Flavones and Flavonols may have Clinical Potential as CK2 Inhibitors in Cancer Therapy

Mark F. McCarty*

Flavones and Flavonols may have Clinical Potential as CK2 Inhibitors in Cancer Therapy.
The serine-threonine kinase CK2, which targets over 300 cellular proteins, is over expressed in all cancers, presumably reflecting its ability to promote proliferation, spread, and survival through a wide range of complementary mechanisms.

Via an activating phosphorylation of Cdc373, a co-chaperone which partners with Hsp90, CK2 prolongs the half-life of protein kinases that promote proliferation and survival in many cancers, including Akt, Src, EGFR, Raf-1, and several cyclin-dependent kinases. CK2 works in other ways to boost the activity of signaling pathways that promote cancer aggressiveness and chemo resistance, including those driven by Akt, NF-kappaB, hypoxia-inducible factor-1, beta-catenin, STAT3, hedgehog, Notch1, and the androgen receptor; it also promotes the epidermal-mesenchymal transition and aids efficiency of DNA repair.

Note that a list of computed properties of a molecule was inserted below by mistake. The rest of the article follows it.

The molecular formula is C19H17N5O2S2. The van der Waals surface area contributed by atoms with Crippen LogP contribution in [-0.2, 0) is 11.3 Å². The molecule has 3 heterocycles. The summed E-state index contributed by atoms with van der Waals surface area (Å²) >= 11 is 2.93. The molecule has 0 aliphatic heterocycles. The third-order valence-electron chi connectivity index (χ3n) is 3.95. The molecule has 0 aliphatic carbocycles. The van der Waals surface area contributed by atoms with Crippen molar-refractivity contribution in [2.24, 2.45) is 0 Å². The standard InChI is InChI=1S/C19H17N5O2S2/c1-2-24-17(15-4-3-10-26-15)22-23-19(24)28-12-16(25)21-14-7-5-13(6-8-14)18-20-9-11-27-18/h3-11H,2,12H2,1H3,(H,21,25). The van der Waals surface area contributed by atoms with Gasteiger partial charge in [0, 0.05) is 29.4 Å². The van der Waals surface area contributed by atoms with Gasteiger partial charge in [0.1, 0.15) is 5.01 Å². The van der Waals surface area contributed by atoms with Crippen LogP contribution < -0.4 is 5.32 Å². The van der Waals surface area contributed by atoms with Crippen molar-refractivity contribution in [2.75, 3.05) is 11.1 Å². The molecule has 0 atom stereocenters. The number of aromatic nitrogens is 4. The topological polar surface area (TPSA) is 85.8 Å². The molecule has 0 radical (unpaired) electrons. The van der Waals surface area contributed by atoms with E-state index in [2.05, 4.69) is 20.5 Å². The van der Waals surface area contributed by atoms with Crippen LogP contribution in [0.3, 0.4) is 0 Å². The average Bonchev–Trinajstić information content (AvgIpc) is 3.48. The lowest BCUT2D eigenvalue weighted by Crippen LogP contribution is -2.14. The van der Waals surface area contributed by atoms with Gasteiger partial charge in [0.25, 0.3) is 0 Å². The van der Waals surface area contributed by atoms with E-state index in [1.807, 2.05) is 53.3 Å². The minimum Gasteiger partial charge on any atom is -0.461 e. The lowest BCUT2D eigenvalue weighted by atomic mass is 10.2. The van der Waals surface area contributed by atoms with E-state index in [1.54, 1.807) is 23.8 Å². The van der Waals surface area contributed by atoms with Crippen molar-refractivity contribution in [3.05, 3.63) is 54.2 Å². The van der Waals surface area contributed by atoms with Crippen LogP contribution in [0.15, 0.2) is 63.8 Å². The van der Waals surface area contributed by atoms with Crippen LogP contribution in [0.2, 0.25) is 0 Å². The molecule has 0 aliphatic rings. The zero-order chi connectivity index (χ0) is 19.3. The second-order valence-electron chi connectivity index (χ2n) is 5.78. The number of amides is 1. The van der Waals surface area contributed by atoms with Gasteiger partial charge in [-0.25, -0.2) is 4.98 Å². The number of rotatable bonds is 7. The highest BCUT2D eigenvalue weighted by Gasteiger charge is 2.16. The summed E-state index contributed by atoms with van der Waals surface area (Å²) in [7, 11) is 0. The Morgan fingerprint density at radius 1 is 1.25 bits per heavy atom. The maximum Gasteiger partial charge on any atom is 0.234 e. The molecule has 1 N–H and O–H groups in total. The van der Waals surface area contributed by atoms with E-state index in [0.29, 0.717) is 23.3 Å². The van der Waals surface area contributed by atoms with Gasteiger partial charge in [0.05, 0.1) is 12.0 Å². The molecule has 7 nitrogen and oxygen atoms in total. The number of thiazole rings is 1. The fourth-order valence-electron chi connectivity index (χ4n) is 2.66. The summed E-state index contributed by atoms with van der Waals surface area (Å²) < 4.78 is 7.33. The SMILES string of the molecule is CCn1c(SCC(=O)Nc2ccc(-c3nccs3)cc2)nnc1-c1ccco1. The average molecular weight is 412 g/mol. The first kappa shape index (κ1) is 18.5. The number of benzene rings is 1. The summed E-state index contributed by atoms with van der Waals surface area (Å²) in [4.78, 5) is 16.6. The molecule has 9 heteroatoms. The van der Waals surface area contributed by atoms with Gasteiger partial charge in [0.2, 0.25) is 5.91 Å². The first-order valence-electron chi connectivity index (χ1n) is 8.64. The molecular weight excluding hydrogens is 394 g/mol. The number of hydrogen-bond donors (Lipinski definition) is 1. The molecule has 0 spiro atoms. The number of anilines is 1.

CX-4945 has shown impressive activity in cell culture studies and xenograft models, and is now entering clinical trials. Moreover, it has long been recognized that the natural flavone apigenin can inhibit CK2, with a Ki near 1 micromolar; more recent work indicates that a range of flavones and flavanols, characterized by a planar structure and hydroxylations at the 7 and 4’ positions – including apigenin, luteolin, keampferol, fisetin, quercetin, and myricetin – can inhibit CK2 with Ki s in the sub-micromolar range.

It is reasonable to suspect that, at least in physiologically achievable concentrations, these agents may be achieving these effects primarily via CK2 inhibition. Inefficient absorption and rapid conjugation limit the bio efficacy of orally administered flavonoids.

Cancer Stud Mol Med Open J. 2015; 2(1): 39-51. doi: 10.17140/CSMMOJ-2-105